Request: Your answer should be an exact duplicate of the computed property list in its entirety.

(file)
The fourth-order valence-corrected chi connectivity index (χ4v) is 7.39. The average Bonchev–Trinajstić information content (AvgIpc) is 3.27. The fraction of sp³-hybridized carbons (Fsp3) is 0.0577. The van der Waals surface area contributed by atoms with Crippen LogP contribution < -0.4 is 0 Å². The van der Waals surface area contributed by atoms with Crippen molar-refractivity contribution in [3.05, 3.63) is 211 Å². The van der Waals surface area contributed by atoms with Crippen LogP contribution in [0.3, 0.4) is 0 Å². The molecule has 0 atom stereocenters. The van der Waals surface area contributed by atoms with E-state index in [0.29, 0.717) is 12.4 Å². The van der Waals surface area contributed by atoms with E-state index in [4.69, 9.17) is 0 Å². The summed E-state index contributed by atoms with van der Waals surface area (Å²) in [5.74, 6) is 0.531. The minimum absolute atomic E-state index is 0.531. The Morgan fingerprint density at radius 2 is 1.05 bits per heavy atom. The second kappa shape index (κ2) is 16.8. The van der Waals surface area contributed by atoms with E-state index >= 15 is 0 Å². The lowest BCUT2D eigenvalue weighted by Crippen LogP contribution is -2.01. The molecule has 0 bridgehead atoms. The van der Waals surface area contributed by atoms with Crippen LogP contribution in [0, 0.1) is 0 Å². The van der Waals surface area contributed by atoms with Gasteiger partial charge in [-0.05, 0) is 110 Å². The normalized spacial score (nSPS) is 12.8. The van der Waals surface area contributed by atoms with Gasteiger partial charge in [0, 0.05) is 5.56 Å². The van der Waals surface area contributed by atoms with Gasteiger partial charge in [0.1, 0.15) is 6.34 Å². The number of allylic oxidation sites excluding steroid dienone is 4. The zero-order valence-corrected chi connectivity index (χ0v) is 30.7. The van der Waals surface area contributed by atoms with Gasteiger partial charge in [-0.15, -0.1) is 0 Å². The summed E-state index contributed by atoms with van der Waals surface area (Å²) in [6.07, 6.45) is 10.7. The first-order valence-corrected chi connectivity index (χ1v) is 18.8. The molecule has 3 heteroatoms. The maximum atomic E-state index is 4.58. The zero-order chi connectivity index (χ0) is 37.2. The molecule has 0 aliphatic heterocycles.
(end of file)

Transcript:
The fourth-order valence-corrected chi connectivity index (χ4v) is 7.39. The average Bonchev–Trinajstić information content (AvgIpc) is 3.27. The fraction of sp³-hybridized carbons (Fsp3) is 0.0577. The van der Waals surface area contributed by atoms with Crippen LogP contribution < -0.4 is 0 Å². The van der Waals surface area contributed by atoms with Crippen molar-refractivity contribution in [3.05, 3.63) is 211 Å². The van der Waals surface area contributed by atoms with Crippen LogP contribution in [0.3, 0.4) is 0 Å². The molecule has 0 atom stereocenters. The van der Waals surface area contributed by atoms with E-state index in [0.29, 0.717) is 12.4 Å². The van der Waals surface area contributed by atoms with E-state index in [4.69, 9.17) is 0 Å². The summed E-state index contributed by atoms with van der Waals surface area (Å²) in [5.74, 6) is 0.531. The minimum absolute atomic E-state index is 0.531. The Morgan fingerprint density at radius 2 is 1.05 bits per heavy atom. The second kappa shape index (κ2) is 16.8. The van der Waals surface area contributed by atoms with E-state index >= 15 is 0 Å². The lowest BCUT2D eigenvalue weighted by Crippen LogP contribution is -2.01. The molecule has 0 bridgehead atoms. The van der Waals surface area contributed by atoms with Crippen LogP contribution in [0, 0.1) is 0 Å². The van der Waals surface area contributed by atoms with Gasteiger partial charge in [-0.05, 0) is 110 Å². The normalized spacial score (nSPS) is 12.8. The van der Waals surface area contributed by atoms with Gasteiger partial charge in [0, 0.05) is 5.56 Å². The van der Waals surface area contributed by atoms with Gasteiger partial charge in [0.1, 0.15) is 6.34 Å². The number of allylic oxidation sites excluding steroid dienone is 4. The zero-order valence-corrected chi connectivity index (χ0v) is 30.7. The van der Waals surface area contributed by atoms with Gasteiger partial charge in [-0.15, -0.1) is 0 Å². The summed E-state index contributed by atoms with van der Waals surface area (Å²) in [6.07, 6.45) is 10.7. The first-order valence-corrected chi connectivity index (χ1v) is 18.8. The molecule has 3 heteroatoms. The maximum atomic E-state index is 4.58. The zero-order chi connectivity index (χ0) is 37.2. The molecule has 0 aliphatic heterocycles.